Brussels, 15 July 2015. Today, the European Commission published its Energy Summer Package, comprising a Communication on a new energy market design, a Communication on a new deal for energy consumers, a proposal for the revision of the ETS directive after 2020 and the proposed revision of the energy labelling directive.
The Package, addressing a wide range of issues, sets the scene for the Commission’s further work on making Europe’s energy market fit for a decentralising energy system, with high shares of renewable energy and actively engaged energy consumers.
Gert De Block, CEDEC Secretary General: “As local energy companies, operating close to citizens, we are delighted to see that the Commission delivers to its objective of an Energy Union with citizens at its core, taking ownership of the energy transition. The publications today show that the active participation of consumers in the energy market including through local energy initiatives, self-generation or the development of energy services and demand-response will be a priority for the Commission. Equally on the agenda are effective consumer rights, vulnerable consumers and tackling energy poverty. We certainly support this new and coherent approach.”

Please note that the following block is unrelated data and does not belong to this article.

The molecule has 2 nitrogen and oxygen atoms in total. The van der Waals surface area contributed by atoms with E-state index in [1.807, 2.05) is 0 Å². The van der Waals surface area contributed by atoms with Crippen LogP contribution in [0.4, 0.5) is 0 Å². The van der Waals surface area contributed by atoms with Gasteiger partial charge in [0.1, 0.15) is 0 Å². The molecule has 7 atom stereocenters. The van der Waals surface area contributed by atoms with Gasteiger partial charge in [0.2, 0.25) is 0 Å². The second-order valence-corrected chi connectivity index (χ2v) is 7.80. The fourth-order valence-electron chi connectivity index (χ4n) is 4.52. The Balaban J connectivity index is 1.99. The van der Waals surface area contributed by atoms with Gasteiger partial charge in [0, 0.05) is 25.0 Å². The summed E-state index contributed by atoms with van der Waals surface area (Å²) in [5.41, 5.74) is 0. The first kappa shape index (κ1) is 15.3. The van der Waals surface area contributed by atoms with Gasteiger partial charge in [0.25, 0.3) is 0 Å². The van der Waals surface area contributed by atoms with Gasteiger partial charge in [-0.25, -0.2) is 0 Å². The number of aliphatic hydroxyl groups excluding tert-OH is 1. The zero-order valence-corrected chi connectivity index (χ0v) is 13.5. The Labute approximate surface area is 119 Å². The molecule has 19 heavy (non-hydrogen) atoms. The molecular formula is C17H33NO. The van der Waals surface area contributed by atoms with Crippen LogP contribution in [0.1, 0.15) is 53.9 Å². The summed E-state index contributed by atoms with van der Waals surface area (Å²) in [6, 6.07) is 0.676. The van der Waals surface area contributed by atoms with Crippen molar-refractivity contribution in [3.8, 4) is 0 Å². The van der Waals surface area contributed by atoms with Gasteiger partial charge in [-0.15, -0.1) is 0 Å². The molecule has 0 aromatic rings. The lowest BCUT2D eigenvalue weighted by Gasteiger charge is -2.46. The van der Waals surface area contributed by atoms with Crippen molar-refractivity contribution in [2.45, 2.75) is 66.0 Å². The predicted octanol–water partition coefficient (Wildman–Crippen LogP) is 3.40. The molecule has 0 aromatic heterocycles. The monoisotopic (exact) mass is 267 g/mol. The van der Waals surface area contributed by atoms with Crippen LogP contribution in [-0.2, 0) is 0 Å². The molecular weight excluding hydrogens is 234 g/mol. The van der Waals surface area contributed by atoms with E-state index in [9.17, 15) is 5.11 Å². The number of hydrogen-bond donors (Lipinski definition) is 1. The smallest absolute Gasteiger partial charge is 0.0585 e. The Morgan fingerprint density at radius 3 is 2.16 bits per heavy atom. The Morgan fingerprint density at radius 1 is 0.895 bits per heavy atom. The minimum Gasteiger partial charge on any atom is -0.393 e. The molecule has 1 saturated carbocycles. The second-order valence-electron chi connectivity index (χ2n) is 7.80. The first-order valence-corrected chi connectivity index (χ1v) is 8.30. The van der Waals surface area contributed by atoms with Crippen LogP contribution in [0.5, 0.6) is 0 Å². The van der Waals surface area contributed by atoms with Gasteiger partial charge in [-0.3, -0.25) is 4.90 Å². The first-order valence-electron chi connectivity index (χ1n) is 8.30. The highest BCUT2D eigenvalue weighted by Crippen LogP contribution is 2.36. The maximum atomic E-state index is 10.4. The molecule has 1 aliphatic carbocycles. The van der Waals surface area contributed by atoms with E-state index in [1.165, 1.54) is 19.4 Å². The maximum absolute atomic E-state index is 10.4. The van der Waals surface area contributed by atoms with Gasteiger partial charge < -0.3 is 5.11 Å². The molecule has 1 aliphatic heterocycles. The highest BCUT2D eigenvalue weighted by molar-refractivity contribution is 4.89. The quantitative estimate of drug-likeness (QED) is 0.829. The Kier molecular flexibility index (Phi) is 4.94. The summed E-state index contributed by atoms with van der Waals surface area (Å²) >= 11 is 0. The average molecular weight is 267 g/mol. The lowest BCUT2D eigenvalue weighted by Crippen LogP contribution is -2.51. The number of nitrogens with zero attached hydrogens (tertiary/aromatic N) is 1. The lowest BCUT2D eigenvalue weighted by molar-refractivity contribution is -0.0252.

In its Communication on a new energy market design, the Commission outlines the issues up for public consultation in the coming months, such as the future role of Distribution System Operators.
“Finally the role of DSOs as neutral market facilitators has been recognised by the European Commission, including the provision of non-discriminatory and secure data access. The development of a regulatory toolbox – incentivizing investments in innovation – to perform their tasks between smart grids and smart markets is a priority to which CEDEC will continue to contribute,” Gert De Block continued.
Finally, the Communication on a new energy market design as well as the ETS reform proposal seek to address the issue of providing a stable long-term regulatory framework for sustainable investments in the energy sector.
“A strong European Emission Trading Scheme is central to drive innovative and low-carbon investments in the energy sector. We therefore hope that a far-reaching reform for the post-2020 era can be achieved with this proposal. However, we do believe also after 2020 the ETS will not be the sole driver: therefore strong and consistent targets per Member State and supporting policies for energy efficiency and renewable energy will be needed.”